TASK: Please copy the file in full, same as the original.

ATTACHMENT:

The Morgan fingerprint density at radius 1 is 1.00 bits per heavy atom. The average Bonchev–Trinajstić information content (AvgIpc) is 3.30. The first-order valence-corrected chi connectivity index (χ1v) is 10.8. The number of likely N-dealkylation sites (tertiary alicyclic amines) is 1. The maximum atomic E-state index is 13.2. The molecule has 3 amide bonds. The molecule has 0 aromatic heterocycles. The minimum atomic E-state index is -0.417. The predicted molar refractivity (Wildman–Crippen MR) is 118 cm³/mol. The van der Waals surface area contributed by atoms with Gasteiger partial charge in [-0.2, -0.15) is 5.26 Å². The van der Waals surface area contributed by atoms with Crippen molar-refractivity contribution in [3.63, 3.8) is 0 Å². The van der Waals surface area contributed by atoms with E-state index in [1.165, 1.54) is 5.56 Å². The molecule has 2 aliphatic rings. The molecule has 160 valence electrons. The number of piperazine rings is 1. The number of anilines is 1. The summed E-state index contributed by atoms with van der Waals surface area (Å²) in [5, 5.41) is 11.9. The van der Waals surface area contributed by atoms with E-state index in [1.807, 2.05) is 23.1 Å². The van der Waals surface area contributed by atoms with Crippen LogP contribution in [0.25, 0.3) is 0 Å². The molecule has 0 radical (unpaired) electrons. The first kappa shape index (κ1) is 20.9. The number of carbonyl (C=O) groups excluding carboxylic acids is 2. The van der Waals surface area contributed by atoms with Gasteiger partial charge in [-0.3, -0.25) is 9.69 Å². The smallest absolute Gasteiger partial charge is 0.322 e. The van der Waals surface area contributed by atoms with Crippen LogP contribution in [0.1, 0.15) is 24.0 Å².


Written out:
The Morgan fingerprint density at radius 1 is 1.00 bits per heavy atom. The average Bonchev–Trinajstić information content (AvgIpc) is 3.30. The first-order valence-corrected chi connectivity index (χ1v) is 10.8. The number of likely N-dealkylation sites (tertiary alicyclic amines) is 1. The maximum atomic E-state index is 13.2. The molecule has 3 amide bonds. The molecule has 0 aromatic heterocycles. The minimum atomic E-state index is -0.417. The predicted molar refractivity (Wildman–Crippen MR) is 118 cm³/mol. The van der Waals surface area contributed by atoms with Gasteiger partial charge in [-0.2, -0.15) is 5.26 Å². The van der Waals surface area contributed by atoms with Crippen molar-refractivity contribution in [3.63, 3.8) is 0 Å². The van der Waals surface area contributed by atoms with E-state index in [1.165, 1.54) is 5.56 Å². The molecule has 2 aliphatic rings. The molecule has 160 valence electrons. The number of piperazine rings is 1. The number of anilines is 1. The summed E-state index contributed by atoms with van der Waals surface area (Å²) in [5, 5.41) is 11.9. The van der Waals surface area contributed by atoms with E-state index in [1.807, 2.05) is 23.1 Å². The van der Waals surface area contributed by atoms with Crippen LogP contribution in [0.25, 0.3) is 0 Å². The molecule has 0 radical (unpaired) electrons. The first kappa shape index (κ1) is 20.9. The number of carbonyl (C=O) groups excluding carboxylic acids is 2. The van der Waals surface area contributed by atoms with Gasteiger partial charge in [-0.3, -0.25) is 9.69 Å². The smallest absolute Gasteiger partial charge is 0.322 e. The van der Waals surface area contributed by atoms with Crippen LogP contribution in [0.1, 0.15) is 24.0 Å².